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Japan wastes chance for energy rethink

The end of the Abe era is unlikely to lead the country to increase its unambitious target for renewables

Moves by Japan’s ruling Liberal Democratic Party (LDP) elite—in choosing a replacement for outgoing prime minister Shinzo Abe—to favour the voices of party lawmakers over rank and file members mean that a rare chance for a radical energy policy rethink is being lost.

Abe’s chosen successor will complete the country’s longest serving prime minister’s curtailed term of office, which runs until September 2021. In normal circumstances, party lawmakers and rank and file members would have equal numbers of votes to make that choice. But Abe’s decision to resign due to ill health is being used to justify a reweighting of influence. The election process that starts on 8 September gives 394 votes to LDP lawmakers and just 141 to the party’s prefecture chapters.

Such a heavy skew in favour of political insiders will favour Abe’s righthand man, chief cabinet secretary Yoshihide Suga. The 71-year-old is a policy coordinator rather than an ideas man; his elevation points to a safety-first succession, with the consensus around existing policies being protected.

Suga, who has been endorsed by Abe, “is the leading candidate to take the reins until at least September next year”, says Dan Shulman, principal at consultancy Shulman Advisory in Tokyo. A Suga premiership is “premised on marching orders from the LDP party hierarchy not to rock the boat between now and next September”.

“There is every reason to think Suga will continue Abe's policy in support of nuclear restarts,” Shulman says, pointing to Suga’s record of strong public support for nuclear. “I do not anticipate any significant near-term changes [in energy policy].”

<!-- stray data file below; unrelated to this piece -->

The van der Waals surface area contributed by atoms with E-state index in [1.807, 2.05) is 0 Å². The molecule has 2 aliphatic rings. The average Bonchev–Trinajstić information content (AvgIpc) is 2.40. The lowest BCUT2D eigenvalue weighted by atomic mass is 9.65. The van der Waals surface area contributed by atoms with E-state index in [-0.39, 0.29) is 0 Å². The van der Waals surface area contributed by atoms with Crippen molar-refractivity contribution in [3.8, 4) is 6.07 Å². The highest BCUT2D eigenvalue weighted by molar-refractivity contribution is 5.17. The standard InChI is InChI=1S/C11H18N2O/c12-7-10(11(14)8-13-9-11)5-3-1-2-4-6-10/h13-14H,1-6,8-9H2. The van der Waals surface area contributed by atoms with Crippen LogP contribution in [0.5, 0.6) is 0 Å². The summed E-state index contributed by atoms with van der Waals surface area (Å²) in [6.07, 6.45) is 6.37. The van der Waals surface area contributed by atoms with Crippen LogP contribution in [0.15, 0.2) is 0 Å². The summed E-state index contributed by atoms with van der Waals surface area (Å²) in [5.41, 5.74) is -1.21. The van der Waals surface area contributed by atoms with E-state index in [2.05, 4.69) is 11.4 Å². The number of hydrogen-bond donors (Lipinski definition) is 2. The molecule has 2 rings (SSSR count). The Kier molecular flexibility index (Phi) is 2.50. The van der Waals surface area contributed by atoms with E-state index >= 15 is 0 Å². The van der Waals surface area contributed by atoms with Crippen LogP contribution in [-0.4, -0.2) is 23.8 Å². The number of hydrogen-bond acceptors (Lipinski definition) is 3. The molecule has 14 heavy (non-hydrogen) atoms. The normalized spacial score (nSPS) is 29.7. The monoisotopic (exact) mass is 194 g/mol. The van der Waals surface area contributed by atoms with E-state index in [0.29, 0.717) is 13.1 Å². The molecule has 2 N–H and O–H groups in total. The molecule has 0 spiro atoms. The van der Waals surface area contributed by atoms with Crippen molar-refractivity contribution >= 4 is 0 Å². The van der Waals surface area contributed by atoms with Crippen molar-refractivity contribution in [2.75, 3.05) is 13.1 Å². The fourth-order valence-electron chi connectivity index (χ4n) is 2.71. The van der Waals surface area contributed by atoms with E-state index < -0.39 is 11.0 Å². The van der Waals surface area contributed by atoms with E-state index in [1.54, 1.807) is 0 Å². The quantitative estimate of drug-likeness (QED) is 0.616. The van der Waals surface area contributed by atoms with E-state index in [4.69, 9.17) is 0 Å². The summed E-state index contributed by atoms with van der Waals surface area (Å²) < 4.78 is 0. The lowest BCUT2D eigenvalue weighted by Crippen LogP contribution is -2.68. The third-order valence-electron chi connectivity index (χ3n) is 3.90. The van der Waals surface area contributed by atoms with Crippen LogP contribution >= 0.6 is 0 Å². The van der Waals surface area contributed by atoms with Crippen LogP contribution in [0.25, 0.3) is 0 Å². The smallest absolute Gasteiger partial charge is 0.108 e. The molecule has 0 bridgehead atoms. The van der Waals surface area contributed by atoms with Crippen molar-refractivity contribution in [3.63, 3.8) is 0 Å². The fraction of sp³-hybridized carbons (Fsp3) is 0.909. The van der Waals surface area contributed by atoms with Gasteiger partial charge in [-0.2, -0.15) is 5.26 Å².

Safety First

Japan’s energy supply security has never fully recovered from the 1970s oil shock. Since then, all fuel sources have been explored, with nuclear power favoured until the Fukushima disaster of 2011. That prompted a shift back to imported fossil fuels at the expense of nuclear.

The country’s energy self-sufficiency ratio in 2017 was 9.6pc, compared with 16.9pc in South Korea, 68pc in the UK and 93pc in the US. Crude oil comes mainly from the Middle East and coal from Australia.

Abe favoured nuclear restarts as a way of cutting dependence on emissions-heavy coal. A safety-first succession means that, at least for now, hopefuls such as Shinjiro Koizumi, son of former prime minister Junichiro Koizumi, will have to wait.

“[A Suga premiership is] premised on marching orders from the LDP party hierarchy not to rock the boat between now and next September” Shulman, Shulman Advisory

That means that the chance to re-evaluate Japan’s fragile energy mix is being lost, says Mark S Cogan, associate professor at Kansai Gaidai University in Osaka. As environment minister, Koizumi has tried to wean Japan off coal but finds the way blocked by the more powerful ministry for economy, trade, and industry. He is also hostile to nuclear, and as prime minister would likely “doom any resumption of nuclear energy”, Cogan says.

The current target is for renewables to account for about 25pc of power generation by 2030. But, Cogan says, Japan is “so far behind the curve that it will take several years to reach today’s global average”. All the while, he adds, China is making heavy investments in renewable energy development. 

A wealthy country with a national genius for innovation which lacks energy security should be the obvious candidate to lead the transition to renewable energy. But somehow, it never seems to work out that way.

“They have the industrial, digital and economic power to do it,” argues Shuli Goodman, executive director at San Francisco-based non-profit LF Energy. A clear renewable energy strategy “would put the country in a position of leadership instead of vulnerability”.

But any such ambitious strategy, it seems, will have to wait at least until Suga’s interregnum is over.

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